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Oct 24, 2019, 11:32 AM
Boaters are nice people.
Quote:
Originally Posted by Jansvast
1. Question: what weight of fibreglass cloth to choose for a hull (im guessing something in between 150-200g/m2 will do)
2. Question: do i need to use gelcoat for the hull or plain polyester will do? I assume that it will be necessary for the mold, but not for the hull itself.
3. Where should the bow curve start (50%, 30% at the cg?) and should it start at the same point from the side and the top?
4. How about the size of the strakes in relation to hull size?
Hi Jan,

By the numbers:

1) I'm using 160gr/m² twill woven glasscloth (usually two layers, wet in wet, depending on hullsize) and the thin 48gr/m² from HK.

2) As weight is an issue, I don't use polyester for raceboats hulls; the laminate needs to be thicker than the same strength epoxy/glasscloth laminate, polyester gets bone hard and doesn't flex, hence the need for thicker laminate to avoid cracks and breaking.
Bigger hulls are often made with polyester due to the higher cost of epoxy (and cloth like carbon or kevlar), but companies like MHZ and H&M use epoxy for their lightweight hulls.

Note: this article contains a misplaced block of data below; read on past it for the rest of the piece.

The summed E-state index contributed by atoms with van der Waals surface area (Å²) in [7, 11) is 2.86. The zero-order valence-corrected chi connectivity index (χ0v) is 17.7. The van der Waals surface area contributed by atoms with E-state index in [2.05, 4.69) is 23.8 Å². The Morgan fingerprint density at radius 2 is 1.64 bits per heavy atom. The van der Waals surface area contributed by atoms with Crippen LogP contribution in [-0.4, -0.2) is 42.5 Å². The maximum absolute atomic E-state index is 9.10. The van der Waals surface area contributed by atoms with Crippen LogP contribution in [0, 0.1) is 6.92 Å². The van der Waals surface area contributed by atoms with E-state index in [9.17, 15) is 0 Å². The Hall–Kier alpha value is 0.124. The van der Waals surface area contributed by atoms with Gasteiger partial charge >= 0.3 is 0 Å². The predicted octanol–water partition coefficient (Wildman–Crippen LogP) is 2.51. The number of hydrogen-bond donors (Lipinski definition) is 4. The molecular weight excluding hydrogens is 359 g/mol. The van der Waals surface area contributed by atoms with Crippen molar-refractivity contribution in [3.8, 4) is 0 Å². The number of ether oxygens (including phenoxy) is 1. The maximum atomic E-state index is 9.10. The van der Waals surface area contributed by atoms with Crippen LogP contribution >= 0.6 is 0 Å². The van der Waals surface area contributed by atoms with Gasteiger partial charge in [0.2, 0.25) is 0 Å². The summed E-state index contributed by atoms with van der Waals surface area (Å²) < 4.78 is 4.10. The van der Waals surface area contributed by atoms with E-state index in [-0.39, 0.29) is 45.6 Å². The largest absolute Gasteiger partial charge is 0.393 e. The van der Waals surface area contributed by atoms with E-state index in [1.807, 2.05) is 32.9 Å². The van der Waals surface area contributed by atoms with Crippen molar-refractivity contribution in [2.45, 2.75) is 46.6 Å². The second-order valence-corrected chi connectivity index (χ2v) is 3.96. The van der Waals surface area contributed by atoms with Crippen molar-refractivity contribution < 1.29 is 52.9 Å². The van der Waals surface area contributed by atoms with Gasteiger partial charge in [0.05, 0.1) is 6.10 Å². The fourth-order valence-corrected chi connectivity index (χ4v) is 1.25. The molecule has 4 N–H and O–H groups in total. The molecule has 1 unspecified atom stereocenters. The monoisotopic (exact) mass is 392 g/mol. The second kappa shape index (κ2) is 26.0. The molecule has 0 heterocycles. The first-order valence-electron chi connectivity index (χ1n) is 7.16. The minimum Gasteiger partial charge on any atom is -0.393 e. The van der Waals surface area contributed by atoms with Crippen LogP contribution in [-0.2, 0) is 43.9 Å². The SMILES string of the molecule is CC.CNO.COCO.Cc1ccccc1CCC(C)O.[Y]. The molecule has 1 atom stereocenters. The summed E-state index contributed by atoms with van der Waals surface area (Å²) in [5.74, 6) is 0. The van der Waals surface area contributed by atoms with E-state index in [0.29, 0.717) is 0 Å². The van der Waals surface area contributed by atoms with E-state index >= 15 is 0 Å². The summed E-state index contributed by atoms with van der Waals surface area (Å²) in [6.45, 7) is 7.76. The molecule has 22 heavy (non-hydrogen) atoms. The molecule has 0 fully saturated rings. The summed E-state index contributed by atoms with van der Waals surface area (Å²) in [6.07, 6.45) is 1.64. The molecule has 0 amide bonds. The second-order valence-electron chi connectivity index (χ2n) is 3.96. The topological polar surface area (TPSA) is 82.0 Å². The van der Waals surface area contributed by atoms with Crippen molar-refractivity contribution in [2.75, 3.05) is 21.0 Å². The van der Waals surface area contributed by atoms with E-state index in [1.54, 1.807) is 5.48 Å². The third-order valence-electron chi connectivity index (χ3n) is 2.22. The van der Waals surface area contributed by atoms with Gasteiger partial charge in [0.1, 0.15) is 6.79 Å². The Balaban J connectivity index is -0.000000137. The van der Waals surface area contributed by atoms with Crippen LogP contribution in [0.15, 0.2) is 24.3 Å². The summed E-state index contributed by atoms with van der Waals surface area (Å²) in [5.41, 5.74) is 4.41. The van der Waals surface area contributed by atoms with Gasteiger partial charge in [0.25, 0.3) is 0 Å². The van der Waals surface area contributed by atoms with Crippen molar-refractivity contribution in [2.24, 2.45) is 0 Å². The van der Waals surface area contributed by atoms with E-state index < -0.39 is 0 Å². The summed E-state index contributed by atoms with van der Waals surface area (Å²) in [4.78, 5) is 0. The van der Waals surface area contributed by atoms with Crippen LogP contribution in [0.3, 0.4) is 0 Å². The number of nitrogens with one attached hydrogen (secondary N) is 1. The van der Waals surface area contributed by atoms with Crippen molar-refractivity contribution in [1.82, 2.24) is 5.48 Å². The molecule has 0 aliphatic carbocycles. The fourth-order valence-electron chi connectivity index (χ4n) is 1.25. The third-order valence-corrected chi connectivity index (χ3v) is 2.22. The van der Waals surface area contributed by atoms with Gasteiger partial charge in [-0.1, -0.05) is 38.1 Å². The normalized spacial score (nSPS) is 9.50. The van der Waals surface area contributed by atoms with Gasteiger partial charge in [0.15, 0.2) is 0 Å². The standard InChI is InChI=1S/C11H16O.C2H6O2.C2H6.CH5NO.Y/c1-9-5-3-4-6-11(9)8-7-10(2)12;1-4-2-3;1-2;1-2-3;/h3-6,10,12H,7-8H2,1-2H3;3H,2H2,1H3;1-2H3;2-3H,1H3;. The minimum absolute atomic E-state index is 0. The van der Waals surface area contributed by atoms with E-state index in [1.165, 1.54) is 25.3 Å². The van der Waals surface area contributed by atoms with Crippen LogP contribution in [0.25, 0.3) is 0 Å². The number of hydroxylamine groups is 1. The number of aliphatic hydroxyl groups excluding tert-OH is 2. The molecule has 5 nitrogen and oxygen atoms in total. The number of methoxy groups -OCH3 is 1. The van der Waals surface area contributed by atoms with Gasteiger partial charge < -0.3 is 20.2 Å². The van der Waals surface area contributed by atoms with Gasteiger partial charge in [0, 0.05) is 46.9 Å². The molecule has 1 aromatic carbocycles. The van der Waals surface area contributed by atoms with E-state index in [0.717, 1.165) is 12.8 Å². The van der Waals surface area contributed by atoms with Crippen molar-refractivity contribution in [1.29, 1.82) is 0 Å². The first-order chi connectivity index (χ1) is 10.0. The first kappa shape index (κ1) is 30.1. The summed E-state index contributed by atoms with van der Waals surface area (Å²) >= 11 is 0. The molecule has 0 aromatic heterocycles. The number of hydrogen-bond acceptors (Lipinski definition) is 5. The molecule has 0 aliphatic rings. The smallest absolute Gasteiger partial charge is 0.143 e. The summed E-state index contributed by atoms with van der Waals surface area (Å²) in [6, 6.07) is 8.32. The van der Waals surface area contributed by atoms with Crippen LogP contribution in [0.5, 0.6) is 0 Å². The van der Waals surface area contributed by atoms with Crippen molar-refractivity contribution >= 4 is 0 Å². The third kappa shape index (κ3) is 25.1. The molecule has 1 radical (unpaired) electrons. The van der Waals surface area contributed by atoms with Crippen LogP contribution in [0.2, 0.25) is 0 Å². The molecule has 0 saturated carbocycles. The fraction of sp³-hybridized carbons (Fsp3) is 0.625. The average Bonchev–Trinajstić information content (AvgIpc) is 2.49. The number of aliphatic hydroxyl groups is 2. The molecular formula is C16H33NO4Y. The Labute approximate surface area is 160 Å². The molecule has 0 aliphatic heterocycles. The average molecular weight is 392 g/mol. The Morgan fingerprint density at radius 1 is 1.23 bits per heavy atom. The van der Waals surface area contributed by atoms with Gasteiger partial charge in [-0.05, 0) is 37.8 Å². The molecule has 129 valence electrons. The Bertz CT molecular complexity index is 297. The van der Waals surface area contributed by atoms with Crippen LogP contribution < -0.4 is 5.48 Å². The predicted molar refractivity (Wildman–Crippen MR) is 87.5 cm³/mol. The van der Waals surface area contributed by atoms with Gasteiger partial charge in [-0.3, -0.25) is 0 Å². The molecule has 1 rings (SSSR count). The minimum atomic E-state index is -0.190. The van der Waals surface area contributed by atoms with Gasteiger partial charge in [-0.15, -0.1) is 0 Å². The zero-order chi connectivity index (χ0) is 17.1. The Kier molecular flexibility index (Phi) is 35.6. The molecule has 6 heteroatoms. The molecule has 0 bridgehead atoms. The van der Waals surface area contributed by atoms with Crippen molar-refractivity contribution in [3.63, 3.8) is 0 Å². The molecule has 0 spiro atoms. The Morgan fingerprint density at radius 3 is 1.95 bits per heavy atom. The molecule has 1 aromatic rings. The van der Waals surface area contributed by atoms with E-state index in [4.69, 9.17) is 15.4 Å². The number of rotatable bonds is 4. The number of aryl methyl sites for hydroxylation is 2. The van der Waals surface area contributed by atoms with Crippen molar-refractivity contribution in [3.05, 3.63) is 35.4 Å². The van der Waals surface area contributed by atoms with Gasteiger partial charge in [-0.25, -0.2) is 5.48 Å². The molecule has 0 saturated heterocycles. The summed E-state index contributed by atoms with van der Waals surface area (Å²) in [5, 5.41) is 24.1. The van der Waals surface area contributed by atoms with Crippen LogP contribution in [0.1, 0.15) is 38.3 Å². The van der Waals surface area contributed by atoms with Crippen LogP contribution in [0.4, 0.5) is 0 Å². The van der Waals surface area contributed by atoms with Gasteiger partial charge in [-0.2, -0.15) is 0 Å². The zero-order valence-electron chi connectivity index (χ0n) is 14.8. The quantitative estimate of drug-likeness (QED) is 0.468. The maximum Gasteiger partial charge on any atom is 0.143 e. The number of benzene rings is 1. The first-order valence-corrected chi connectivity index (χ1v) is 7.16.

3) That depends a lot on the design, usually the last third of the keel line needs to be straight to avoid a hopping bunny.

4) As a rule of thumb the last third of the hull doesn't have strakes, also depending on deadrise and amount of power installed (running attitude at speed).

Regards, Jan.
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Oct 24, 2019, 12:43 PM
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Thank you! I Can easily get cheap 160gr cloth from my LHS. And when a hull is made of epoxy gelcoat cannot be used am i right? For the strakes i meant the width of the strake compared to lenght or beam of the hull. I plan on using a smoothed 3d printed plug, then a polyester mold and as you say epoxy hull (if i can get the right epoxy)

If i can make a good hull, i might try to sell some.

I found multiple laminating resins i can get locally, but i find my polyester pretty flexible, but ive never held an epoxy one in my hands, so i cant compare. However, there are different types of epoxies (i can get chs 455, chs 521 and chs 531, but i dont have information about flexibility)

I have a 26" mono in my head, 26°deadrise this time Its gonna be my next project powered by a 3660 motor

Jan
Last edited by Jansvast; Oct 24, 2019 at 03:09 PM.
Oct 24, 2019, 08:55 PM
RELAX. You'll live longer
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You might want to consider a bit more of a droop on the deck from the windshield to the tip.
There is a lot of aero lift under the front of the hull.
A bit of downward droop helps keep the nose down at speed.

This pic might show you a sense of proportion.
Last edited by 785boats; Oct 24, 2019 at 10:32 PM.
Oct 25, 2019, 12:02 AM